Upon completion, blocking, or other interruption (e.g., explicit yielding or forced preemption) of an execution context 34 running on a virtual processor 32, the virtual processor 32 becomes available to execute another realized task 40 or unrealized task 42. Scheduler 22 searches for a runnable execution context 38 or an unrealized task 42 to attach to the available virtual processor 32 for execution in any suitable way. For example, scheduler 22 may first search for a runnable execution context 38 to execute before searching for an unrealized task 42 to execute. Scheduler 22 continues attaching execution contexts 38 to available virtual processors 32 for execution until all tasks and execution contexts 38 of scheduler 22 have been executed.

In one embodiment, process 12 organizes tasks into one or more schedule groups 50 and presents schedule groups 50 to scheduler 22. FIG. 2 is a block diagram illustrating an embodiment of a schedule group 50 for use in scheduler 22.

Schedule group 50 includes a runnables collection 52, a realized task collection 53, a work collection 54, and a set of zero or more workstealing queues 56. Runnables collection 52 contains a list of unblocked execution contexts 38. Scheduler 22 adds an execution context 38 to runnables collection 52 when an execution context becomes unblocked. Realized task collection 53 contains a list of realized tasks 40 (e.g., unstarted agents) that may or may not have associated execution contexts 38. Scheduler 22 adds a realized task to realized task collection 53 or when a new runnable task is presented to scheduler 22 by process 12. Work collection 54 contains a list of workstealing queues 56 as indicated by an arrow 58 and tracks the execution contexts 34 that are executing tasks from the workstealing queues 56. Each workstealing queue 56 includes one or more unrealized tasks 42.

Using the embodiment of FIG. 2, scheduler 22 may first search for unblocked execution contexts 38 in the runnables collection 52 of each schedule group 50 in scheduler 22. Scheduler 22 may then search for realized tasks in the realized task collection 53 of all schedule groups 50 in scheduler 22 before searching for unrealized tasks in the workstealing queues 56 of the schedule groups 50.

In one embodiment, a virtual processor 32 that becomes available may attempt to locate a runnable execution context 38 in the runnables collection 52 in the schedule group 50 from which the available virtual processor 32 most recently obtained a runnable execution context 38 (i.e., the current schedule group 50). The available virtual processor 32 may then attempt to locate a runnable execution context 38 in the runnables collections 52 in the remaining schedule groups 50 of scheduler 22 in a round-robin or other suitable order. If no runnable execution context 38 is found, then the available virtual processor 32 may then attempt to locate an unrealized task 42 in the workstealing queues 56 of the current schedule group 50 before searching the workstealing queues 56 in the remaining schedule groups 50 of scheduler 22 in a round-robin or other suitable order.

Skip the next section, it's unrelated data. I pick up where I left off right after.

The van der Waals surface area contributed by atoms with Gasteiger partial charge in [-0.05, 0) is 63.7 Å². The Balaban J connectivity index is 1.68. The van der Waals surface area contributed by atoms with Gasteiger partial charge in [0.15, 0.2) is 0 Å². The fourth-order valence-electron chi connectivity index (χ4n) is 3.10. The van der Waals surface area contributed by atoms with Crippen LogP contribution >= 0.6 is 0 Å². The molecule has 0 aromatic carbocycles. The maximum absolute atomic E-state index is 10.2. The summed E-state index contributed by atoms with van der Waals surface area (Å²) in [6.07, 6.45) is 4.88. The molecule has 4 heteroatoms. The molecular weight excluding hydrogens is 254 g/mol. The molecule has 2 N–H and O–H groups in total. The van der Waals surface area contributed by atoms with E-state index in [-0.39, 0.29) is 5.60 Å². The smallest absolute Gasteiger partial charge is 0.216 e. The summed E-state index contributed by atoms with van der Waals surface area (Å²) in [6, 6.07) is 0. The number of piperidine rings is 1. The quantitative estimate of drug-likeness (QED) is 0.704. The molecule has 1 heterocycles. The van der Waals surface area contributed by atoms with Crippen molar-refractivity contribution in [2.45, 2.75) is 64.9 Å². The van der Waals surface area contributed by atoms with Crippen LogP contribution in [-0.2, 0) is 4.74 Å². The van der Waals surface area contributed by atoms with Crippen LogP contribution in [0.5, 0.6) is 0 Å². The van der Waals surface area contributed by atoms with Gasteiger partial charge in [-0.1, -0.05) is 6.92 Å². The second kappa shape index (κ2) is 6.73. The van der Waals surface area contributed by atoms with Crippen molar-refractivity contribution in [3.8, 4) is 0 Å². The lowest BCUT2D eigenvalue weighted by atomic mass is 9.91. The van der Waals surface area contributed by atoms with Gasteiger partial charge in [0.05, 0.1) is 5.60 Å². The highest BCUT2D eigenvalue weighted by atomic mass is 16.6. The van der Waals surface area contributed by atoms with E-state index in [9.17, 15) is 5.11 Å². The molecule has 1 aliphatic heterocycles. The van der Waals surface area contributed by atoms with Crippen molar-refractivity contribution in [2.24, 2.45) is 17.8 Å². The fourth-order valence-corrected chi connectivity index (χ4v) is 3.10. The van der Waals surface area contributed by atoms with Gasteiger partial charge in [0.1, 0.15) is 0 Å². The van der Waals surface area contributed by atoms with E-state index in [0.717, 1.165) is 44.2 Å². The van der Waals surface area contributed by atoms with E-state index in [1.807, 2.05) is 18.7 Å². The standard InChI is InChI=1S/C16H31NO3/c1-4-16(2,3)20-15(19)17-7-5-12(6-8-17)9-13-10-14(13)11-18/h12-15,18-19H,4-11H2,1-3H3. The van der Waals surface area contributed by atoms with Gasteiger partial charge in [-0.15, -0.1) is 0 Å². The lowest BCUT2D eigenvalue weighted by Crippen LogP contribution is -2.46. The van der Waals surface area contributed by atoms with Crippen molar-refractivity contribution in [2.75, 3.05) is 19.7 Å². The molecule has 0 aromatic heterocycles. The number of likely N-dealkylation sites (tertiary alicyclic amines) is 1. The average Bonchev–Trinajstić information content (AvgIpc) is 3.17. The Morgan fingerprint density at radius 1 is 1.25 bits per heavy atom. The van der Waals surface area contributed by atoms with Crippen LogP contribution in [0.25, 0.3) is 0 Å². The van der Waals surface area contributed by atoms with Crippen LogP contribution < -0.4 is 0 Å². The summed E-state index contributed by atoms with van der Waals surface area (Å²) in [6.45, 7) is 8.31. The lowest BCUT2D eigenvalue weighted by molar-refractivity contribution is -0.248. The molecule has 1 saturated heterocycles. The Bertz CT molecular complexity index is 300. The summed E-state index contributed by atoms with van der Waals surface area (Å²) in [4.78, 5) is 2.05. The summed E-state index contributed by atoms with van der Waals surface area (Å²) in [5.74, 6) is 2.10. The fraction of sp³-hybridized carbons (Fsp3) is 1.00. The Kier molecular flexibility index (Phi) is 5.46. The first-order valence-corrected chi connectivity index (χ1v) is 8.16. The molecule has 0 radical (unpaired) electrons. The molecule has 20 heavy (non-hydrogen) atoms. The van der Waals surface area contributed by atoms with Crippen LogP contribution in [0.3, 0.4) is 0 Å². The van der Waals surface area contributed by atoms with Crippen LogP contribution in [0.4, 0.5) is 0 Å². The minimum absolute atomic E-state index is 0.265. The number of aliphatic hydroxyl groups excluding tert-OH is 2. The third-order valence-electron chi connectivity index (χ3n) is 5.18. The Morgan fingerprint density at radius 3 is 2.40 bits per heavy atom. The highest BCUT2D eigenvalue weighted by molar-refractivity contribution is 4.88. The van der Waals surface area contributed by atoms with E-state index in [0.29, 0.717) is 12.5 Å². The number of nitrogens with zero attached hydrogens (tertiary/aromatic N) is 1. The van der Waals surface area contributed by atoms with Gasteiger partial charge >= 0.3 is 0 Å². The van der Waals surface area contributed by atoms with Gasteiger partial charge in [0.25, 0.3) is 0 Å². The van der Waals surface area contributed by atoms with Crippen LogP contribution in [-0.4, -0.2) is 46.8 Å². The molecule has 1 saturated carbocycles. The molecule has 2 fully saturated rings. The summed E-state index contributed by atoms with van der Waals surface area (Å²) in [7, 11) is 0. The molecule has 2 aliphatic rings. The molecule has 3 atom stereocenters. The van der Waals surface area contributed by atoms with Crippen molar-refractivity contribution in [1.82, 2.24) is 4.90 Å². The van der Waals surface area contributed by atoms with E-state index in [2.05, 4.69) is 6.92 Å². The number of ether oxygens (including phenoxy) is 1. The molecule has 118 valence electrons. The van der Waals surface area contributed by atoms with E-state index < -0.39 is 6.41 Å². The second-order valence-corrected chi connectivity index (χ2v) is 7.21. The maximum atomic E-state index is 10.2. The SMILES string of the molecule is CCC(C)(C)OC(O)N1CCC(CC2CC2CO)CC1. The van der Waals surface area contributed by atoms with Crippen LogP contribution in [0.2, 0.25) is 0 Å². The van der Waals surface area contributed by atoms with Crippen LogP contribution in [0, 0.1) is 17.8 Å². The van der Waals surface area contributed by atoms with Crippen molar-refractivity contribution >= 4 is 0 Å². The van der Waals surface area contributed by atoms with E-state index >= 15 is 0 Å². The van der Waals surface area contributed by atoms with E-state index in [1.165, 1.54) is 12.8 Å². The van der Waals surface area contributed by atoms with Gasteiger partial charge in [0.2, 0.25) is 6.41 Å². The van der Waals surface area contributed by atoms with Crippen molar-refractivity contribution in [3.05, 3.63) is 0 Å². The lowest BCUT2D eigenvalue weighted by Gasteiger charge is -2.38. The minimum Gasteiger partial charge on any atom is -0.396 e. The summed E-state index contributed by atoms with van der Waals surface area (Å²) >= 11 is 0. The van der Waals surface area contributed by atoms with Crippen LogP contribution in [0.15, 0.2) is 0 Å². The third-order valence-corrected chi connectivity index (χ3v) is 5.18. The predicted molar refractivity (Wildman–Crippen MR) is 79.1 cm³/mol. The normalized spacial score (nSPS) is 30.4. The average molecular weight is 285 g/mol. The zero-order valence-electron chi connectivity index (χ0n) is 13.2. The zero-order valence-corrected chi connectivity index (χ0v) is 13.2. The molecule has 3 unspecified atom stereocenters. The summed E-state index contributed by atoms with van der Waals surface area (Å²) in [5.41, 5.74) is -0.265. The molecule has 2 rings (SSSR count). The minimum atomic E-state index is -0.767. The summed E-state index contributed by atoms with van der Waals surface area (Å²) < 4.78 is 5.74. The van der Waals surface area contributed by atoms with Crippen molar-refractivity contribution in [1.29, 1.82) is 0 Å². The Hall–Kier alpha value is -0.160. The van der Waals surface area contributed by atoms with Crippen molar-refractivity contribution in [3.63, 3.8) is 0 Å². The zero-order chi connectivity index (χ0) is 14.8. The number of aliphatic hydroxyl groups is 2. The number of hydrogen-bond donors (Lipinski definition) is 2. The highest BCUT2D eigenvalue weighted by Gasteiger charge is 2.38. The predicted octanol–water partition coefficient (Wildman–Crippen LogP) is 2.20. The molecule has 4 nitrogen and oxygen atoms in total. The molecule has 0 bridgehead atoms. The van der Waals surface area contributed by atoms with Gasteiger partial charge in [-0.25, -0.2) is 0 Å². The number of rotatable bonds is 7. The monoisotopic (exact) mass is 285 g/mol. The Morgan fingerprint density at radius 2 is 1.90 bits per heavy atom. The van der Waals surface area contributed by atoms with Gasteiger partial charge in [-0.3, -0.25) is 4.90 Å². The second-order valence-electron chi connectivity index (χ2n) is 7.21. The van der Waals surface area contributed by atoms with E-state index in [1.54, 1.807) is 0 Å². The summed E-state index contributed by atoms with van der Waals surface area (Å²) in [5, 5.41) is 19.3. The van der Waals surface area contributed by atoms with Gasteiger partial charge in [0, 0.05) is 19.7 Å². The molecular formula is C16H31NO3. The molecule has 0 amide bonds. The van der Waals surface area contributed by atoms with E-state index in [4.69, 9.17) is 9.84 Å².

Referring back to FIG. 1A, scheduler 22 creates and manages execution contexts 34 and 38. When an execution context 34 is executed to completion on a virtual processor 32, the execution context 34 returns control of the virtual processor 32 to scheduler 22. Scheduler 22 may then cause the virtual processor 32 to search for another execution context 38 to execute until all execution contexts 38 and tasks 42 have been executed to completion.

In addition to executions contexts 34 and 38 created and managed by scheduler 22, scheduler 22 allows external execution contexts 26 created by process 12 and external to scheduler 22 to directly execute on virtual processors 32 belonging to scheduler 22. When external execution contexts 26 directly execute on virtual processors 32 belonging to scheduler 22, scheduler 22 turns control of the virtual processors 32 over to external execution contexts 26. By doing so, scheduler 22 may avoid potentially expensive context switching and allow scheduling policies of scheduler 22 to be applied to the external execution contexts 26.

Because external execution contexts 26 are not under the control of scheduler 22, however, external execution contexts 26 do not return virtual processors 32 to scheduler 22. Instead, external execution contexts 26 continue using virtual processors 32 until external execution contexts 26 stop execution by exiting runtime environment 10 or the operating system environment created by operating system 14. When external execution contexts 26 stop execution, scheduler 22 reclaims virtual processors 32 used by external execution contexts 26.

In order to reclaim virtual processors 32 used by external execution contexts 26, scheduler 22 registers for notifications of exit events associated with external execution contexts 26 with runtime environment 10 or OS 14. In response to receiving notifications that exit events have occurred from runtime environment 10 or OS 14, scheduler 22 regains control of the virtual processors 32 and causes tasks 40 or 42 associated with execution contexts 34 or 38 controlled by scheduler 22 to be executed by the virtual processors 32.